Writing Student Recommendation Letters
Professor Joe Schall, Giles Writer-in-Residence and Writing Tutor at Penn State University, has written extensively about recommendation letters. His book Writing Recommendation Letters: A Faculty Handbook is freely available online here.
Schall offers 10 ideas for writing effective letters of recommendation:*
1. Say “no” based on the circumstances and devote your energy to other letters you should be writing.
2. Be mindful of content and style that can unintentionally undermine you or the student.
3. Create boilerplate contextual information that you can re-use in multiple letters. You might include some of the following in your boilerplate paragraph:
- The foundations of education at MyUniversity.
- Specific details about the reputation of your program, the level of work done in your lab, or the nature of students who major in your program, etc.
- The content of a course that you teach, course objectives, number and nature of projects, etc.
- A brief relevant summary of your background—both personal and professional.
4. For recommending a student who will work outside of your field, consider the value of transferable skills, such as
- Analytical thinking
- Problem solving ability
- Work ethic
- Communication and presentation skills
- Ability to work as a team member
- Success in overcoming obstacles
5. When recommending a student for a national scholarship, match your evaluation to specifics of the scholarship criteria, for example:
- The Udall Scholarship expects students to be concerned about environmental public policy.
- The NSF Fellowship considers the value and efficacy of a student’s research project.
- The Fulbright Scholarship expects the student to have a maturity of character for successful study abroad.
- The Rhodes Scholarship and Marshall Scholarship selectors desire a “British level of evaluative candor” from letter writers.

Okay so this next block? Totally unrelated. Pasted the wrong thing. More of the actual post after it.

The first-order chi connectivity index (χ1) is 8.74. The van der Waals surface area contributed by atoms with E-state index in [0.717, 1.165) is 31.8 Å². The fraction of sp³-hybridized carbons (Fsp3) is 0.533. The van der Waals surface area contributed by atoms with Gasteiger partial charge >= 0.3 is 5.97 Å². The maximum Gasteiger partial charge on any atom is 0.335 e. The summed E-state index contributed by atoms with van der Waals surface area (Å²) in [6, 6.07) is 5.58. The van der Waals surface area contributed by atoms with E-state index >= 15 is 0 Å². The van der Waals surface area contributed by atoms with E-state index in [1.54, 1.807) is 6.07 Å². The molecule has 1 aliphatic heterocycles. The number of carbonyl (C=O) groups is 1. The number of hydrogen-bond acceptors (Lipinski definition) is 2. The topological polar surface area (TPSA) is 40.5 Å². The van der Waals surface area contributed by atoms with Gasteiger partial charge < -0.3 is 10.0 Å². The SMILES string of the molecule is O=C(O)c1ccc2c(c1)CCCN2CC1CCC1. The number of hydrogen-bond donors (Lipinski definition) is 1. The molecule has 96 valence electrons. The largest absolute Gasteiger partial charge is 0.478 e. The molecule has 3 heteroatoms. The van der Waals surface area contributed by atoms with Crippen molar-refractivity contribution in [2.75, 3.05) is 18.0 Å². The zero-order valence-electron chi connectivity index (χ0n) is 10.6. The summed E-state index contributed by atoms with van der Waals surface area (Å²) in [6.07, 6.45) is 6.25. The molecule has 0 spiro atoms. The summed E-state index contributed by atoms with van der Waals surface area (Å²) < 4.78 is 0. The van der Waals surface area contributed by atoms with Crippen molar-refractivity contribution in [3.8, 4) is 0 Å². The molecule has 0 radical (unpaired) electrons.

6. When praising, choose specific superlatives tied to examples demonstrating performance rather than generics such as “excellent,” “great,” or “outstanding.”
Intellect Work Ethic Temperament Vigor
imaginative precise good-natured active
insightful persistent likeable energetic
intelligent resolute considerate self-starting
discerning serious affable enthusiastic
knowledgeable committed patient vigorous
original orderly tolerant pace-setting
analytical prompt composed eager
far-sighted efficient restrained diligent
logical responsible earnest zealous
skilled persevering bold fast
astute sure gregarious productive
adaptable alert polished enterprising
resourceful businesslike adventurous certain
self-reliant thorough team-oriented speedy
thoughtful confident spirited self-driving
judicious tenacious sociable independent
perceptive hard-working open ambitious
inquisitive methodical frank on-the-ball
bright determined assured industrious
7. When offering praise, use narrative technique and show the student in action. Effective narrative praise:
- puts us “in the moment” with the student
- avoids hyperbole and cliché
- is tied to specifics about the student
- is linked directly to appropriate evaluative criteria
- doesn’t reach inappropriately beyond the scope of the writer’s experience
8. Be willing to offer credible, even-handed criticism in the right circumstances, and create context for the criticism.
9. Partner with the student on the process and establish protocol.
10. Study models, read and write articles on the subject, educate yourself on national scholarships, and re-evaluate your own practices.
*Excerpts from a presentation by Joe Schall at the University of Mississippi, 2012.